Saturday, June 18, 2022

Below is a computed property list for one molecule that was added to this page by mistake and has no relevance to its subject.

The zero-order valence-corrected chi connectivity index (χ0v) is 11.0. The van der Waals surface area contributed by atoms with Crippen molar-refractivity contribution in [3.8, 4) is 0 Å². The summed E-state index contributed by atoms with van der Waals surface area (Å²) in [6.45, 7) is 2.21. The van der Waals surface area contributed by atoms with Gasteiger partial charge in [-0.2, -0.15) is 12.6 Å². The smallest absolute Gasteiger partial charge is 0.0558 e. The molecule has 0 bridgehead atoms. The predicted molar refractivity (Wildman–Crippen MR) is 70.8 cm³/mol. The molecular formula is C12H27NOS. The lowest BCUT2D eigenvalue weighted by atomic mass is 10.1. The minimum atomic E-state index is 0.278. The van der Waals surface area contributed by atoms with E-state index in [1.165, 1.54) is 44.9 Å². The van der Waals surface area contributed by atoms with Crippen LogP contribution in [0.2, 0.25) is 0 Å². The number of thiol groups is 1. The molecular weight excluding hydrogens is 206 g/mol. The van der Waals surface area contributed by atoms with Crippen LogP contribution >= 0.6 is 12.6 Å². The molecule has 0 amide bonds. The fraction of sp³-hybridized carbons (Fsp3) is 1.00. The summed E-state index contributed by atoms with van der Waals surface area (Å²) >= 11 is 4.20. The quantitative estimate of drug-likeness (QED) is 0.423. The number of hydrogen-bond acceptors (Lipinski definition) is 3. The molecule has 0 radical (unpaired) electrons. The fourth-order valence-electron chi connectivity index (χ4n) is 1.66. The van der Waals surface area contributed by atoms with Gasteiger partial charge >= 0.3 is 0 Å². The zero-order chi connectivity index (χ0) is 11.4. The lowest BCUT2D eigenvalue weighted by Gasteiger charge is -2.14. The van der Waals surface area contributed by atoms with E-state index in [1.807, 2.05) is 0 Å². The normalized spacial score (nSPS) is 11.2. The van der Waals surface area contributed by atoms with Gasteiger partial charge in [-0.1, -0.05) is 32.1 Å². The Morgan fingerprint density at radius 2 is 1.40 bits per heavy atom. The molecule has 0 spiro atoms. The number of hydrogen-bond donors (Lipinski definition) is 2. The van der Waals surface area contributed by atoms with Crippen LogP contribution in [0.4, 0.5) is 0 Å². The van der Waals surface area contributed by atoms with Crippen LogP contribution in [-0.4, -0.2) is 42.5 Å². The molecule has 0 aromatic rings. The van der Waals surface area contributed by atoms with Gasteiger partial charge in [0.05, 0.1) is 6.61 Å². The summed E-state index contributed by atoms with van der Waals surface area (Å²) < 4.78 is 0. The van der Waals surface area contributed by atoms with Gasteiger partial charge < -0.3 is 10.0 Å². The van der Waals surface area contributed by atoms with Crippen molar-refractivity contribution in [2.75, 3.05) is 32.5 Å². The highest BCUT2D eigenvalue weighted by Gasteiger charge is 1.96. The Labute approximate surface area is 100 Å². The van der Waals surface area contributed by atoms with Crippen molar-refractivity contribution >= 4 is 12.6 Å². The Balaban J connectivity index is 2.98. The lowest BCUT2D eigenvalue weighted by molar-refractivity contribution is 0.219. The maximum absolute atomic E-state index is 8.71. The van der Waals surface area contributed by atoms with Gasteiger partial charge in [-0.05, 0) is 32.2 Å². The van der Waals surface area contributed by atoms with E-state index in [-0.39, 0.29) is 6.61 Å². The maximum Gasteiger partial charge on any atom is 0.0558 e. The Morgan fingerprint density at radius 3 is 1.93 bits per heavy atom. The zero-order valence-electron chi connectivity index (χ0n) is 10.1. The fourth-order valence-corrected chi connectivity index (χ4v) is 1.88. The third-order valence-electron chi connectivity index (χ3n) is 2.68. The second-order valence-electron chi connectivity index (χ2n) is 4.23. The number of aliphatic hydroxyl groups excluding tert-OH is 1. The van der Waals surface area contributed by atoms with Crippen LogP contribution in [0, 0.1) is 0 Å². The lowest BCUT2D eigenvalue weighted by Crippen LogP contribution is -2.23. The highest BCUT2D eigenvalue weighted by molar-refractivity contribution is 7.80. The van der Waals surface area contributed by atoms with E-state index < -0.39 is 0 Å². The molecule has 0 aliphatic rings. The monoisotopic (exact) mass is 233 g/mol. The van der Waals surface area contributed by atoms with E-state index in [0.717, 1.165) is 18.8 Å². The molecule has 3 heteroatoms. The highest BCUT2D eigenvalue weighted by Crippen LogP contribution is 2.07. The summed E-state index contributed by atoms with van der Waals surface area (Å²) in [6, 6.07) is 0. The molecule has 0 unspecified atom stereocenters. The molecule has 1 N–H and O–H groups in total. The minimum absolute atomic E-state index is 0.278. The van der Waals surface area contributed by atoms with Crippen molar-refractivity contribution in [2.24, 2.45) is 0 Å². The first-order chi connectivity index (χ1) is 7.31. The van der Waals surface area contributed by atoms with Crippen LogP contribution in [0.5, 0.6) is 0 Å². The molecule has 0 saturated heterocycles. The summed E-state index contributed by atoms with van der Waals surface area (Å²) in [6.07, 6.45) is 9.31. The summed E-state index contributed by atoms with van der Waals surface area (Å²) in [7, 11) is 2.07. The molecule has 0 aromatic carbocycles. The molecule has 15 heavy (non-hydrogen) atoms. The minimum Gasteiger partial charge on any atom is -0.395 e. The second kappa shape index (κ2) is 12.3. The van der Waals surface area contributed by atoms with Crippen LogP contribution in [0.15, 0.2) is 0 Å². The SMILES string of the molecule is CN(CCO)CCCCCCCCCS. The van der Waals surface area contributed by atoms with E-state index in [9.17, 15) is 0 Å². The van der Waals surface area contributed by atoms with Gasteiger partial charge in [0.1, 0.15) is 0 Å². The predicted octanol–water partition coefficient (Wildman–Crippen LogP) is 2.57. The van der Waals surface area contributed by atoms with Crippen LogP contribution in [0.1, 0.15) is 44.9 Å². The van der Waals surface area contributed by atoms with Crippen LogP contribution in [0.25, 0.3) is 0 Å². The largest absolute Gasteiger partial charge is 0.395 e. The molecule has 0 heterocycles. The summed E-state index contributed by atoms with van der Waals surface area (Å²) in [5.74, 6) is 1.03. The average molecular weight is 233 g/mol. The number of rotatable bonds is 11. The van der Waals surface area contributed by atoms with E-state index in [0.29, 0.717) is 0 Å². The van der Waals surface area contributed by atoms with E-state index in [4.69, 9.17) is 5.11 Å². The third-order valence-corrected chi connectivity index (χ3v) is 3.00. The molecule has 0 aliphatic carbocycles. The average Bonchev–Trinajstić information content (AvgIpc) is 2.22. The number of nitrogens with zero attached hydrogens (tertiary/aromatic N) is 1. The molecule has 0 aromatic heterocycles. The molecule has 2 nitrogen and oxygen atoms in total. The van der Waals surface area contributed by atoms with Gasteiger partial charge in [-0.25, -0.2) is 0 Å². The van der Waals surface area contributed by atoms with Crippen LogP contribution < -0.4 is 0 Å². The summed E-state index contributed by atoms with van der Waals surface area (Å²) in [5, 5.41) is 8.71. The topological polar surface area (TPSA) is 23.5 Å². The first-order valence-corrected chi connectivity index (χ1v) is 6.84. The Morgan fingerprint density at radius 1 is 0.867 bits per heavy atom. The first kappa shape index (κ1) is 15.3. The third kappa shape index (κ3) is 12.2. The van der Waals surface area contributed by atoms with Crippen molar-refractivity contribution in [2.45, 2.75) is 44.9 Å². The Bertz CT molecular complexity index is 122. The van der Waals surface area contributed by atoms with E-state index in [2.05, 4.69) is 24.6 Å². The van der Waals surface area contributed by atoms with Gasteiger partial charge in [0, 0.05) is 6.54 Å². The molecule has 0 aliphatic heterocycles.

Trinity 1 C "Clothed and in his right mind"